The Concentration Camps, used against the people of Germany and allied nationals, was one of the fundamental institutions of the Nazi regime. It was a pillar of the system of terror by which the Nazis consolidated their power over Germany. It was a primary weapon in the battle against the Jews, against the Christian church, against labor, against those who wanted peace, against systematic use of terror to achieve the cohesion within Germany which was necessary for the execution of the conspirators' plans for aggression. It was the final link in a chain of terror and repression which involved the SS and the Gestapo and which resulted in the apprehension of victims and their confinement without trial, often without charges, generally with no indication of the length of their detention.
The SS thought its espionage system tracked down the victims; the criminal police and the Gestapo seized them and brought them to the concentration camps; and the concentration camps were administered by the SS. No attempt will be made to present a complete catalogue of individual brutalities. The emphasis will rather be upon the fundamental purposes for which these camps were used, the techniques of terror which were employed, the large number of their victims, and the death and anguish which they caused.
The Nazis realized early that without the most drastic repression of actual and potential opposition they could not consolidate their power over the German people. Immediately after Hitler became Chancellor, the conspirators promptly destroyed civil liberties by issuing the Presidential Emergency Decree of 28 February 1933 (1930-PS). It was this decree which was the basis for "Schutzhaft", that is, "protective custody"-the power of the Gestapo to imprison people without judicial proceedings. This is made clear by a typical order for protective custody:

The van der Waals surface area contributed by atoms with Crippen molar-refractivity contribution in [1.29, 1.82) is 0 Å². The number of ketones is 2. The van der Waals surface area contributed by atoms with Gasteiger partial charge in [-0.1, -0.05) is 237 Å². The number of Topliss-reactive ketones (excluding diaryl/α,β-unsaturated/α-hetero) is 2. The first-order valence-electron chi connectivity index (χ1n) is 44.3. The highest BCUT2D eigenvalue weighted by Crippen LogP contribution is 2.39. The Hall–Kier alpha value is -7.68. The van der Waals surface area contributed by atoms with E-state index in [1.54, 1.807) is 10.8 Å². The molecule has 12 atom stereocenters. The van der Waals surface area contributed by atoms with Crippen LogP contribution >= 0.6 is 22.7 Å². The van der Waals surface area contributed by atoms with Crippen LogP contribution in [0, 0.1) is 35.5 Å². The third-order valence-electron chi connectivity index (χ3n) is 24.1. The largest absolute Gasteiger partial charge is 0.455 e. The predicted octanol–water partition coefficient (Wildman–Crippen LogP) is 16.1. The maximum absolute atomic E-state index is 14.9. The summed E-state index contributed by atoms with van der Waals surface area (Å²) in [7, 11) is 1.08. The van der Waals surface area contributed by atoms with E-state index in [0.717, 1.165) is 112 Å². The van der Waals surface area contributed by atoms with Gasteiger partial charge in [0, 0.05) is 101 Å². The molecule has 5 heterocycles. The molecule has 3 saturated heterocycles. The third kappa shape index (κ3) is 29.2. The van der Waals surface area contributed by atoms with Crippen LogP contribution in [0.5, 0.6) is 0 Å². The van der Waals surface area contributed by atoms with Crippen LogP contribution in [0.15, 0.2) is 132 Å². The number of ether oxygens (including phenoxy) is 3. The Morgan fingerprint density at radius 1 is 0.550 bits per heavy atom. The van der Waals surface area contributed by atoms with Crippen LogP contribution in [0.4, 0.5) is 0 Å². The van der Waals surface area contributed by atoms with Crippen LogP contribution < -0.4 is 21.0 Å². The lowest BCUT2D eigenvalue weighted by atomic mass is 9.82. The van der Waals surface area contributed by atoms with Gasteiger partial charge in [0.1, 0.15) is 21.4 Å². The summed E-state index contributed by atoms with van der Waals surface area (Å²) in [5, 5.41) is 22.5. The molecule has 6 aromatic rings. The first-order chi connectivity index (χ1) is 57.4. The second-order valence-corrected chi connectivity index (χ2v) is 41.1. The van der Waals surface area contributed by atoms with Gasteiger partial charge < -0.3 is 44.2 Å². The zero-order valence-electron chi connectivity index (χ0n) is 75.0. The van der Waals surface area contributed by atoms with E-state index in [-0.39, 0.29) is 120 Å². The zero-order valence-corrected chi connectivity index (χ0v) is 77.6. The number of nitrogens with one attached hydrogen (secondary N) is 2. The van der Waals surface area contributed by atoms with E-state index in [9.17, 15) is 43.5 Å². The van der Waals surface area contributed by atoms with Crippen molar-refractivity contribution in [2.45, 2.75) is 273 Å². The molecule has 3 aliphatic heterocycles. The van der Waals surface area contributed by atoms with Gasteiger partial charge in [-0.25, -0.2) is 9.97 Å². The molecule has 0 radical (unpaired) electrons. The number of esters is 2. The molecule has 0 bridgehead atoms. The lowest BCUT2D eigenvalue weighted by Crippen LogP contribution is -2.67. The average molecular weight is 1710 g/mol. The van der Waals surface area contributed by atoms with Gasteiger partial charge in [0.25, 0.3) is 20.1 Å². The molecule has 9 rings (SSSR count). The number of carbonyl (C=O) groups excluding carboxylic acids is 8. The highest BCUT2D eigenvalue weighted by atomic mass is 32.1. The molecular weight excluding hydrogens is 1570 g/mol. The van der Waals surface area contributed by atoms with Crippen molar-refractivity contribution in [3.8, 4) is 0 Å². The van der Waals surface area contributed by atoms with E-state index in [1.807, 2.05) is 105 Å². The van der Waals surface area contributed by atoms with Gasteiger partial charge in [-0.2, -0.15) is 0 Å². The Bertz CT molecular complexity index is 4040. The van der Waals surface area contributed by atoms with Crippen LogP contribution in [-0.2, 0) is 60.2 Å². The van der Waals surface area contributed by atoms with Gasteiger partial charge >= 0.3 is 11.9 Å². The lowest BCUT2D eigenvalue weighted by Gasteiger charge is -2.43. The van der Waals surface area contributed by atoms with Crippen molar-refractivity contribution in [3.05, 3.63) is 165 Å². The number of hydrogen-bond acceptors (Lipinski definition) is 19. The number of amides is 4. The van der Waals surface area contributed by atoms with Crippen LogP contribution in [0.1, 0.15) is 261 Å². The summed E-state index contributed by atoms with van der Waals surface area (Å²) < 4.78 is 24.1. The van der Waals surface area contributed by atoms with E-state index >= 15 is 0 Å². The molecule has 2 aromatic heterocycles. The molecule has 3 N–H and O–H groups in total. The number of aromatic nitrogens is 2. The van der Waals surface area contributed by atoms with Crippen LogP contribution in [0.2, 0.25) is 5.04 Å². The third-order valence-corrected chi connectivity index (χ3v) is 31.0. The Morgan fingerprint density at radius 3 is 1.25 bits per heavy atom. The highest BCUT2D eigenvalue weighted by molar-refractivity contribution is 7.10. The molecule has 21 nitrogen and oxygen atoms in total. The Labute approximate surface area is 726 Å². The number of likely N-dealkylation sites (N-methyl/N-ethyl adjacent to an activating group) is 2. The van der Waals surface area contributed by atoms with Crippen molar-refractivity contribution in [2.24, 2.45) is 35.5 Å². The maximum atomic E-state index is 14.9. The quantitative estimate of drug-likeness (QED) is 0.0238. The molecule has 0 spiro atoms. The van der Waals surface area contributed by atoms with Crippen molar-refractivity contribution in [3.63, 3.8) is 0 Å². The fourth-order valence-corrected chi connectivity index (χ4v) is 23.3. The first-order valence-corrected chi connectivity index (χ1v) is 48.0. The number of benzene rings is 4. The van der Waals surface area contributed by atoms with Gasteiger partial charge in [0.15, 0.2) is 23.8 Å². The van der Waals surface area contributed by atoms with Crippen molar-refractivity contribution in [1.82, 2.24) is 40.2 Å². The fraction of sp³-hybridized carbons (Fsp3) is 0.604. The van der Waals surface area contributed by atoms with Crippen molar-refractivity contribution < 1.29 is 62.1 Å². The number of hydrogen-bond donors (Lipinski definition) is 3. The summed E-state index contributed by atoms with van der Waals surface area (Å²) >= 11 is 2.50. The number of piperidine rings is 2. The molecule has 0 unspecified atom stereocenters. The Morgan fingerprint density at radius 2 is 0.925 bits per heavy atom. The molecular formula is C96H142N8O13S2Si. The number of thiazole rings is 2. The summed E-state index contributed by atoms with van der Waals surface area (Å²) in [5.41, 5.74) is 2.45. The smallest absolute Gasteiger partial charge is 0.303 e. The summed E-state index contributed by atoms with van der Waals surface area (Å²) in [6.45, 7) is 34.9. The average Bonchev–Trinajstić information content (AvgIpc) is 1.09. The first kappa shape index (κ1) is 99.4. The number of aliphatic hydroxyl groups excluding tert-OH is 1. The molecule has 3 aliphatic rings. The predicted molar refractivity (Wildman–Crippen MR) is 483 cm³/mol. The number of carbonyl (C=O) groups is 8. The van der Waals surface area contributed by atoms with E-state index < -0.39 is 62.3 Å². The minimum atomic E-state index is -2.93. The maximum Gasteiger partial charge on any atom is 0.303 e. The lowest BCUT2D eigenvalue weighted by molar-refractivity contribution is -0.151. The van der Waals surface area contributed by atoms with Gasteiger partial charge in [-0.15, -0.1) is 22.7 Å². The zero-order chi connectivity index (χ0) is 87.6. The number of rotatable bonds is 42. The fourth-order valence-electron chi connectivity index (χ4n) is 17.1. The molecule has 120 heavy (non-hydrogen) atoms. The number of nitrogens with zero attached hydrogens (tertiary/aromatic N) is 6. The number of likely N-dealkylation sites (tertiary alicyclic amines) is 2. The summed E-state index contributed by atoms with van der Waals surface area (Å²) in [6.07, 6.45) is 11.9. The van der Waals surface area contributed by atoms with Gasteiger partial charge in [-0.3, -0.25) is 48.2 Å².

"Order of Protective Custody. Based on Article 1 of the Decree of the Reich President for the Protection of People and State of 28 February 1933 (Reichsgesetzblatt I, p. 83), you are taken into protective custody in the interest of public security and order.
"Reason: Suspicion of activities inimical toward the State." (2499-PS)
Goering, in a book entitled "Aufbau Einer Nation" and published in 1934, sought to give the impression that the camps originally were directed at those whom the Nazis considered "Communists" and "Social Democrats". At page 89 of this book he stated:
"We had to deal ruthlessly with these enemies of the State. It must not be forgotten that at the moment of our seizure of power over 6 million people officially voted for Communism and about 8 million for Marxism in the Reichstag elections in March.
"Thus the concentration camps were created, to which we had to send first thousands of functionaries of the Communist and Social Democratic parties." (2324-PS)
In practical operations, the power to order confinement was almost without limit: Frick, in an order which he issued on 25 January 1938, as Minister of Interior, made this clear. Article 1 of this order provided:
"protective custody can be decreed as a coercive measure of the Secret State Police against persons who endanger the security of the people and the State through their attitude in order to counter all aspirations of enemies of the people and State." (1723-PS)
This order further provides:
"* * * In a summary of all the previously issued decrees on the cooperation between the Party and the Gestapo I refer to the following and ordain:
"1. To the Gestapo has been entrusted the mission by the Fuehrer to watch over and to eliminate all enemies of the Party and the National Socialist State as well as all disintegrating forces of all kinds directed against both. The successful solution of this mission forms one of the most essential prerequisite for the unhampered and frictionless work of the Party. The Gestapo, in their extremely difficult task, is to be granted support and assistance in every possible way by the NSDAP." (1723-PS)
A. Persecution of Pacifists.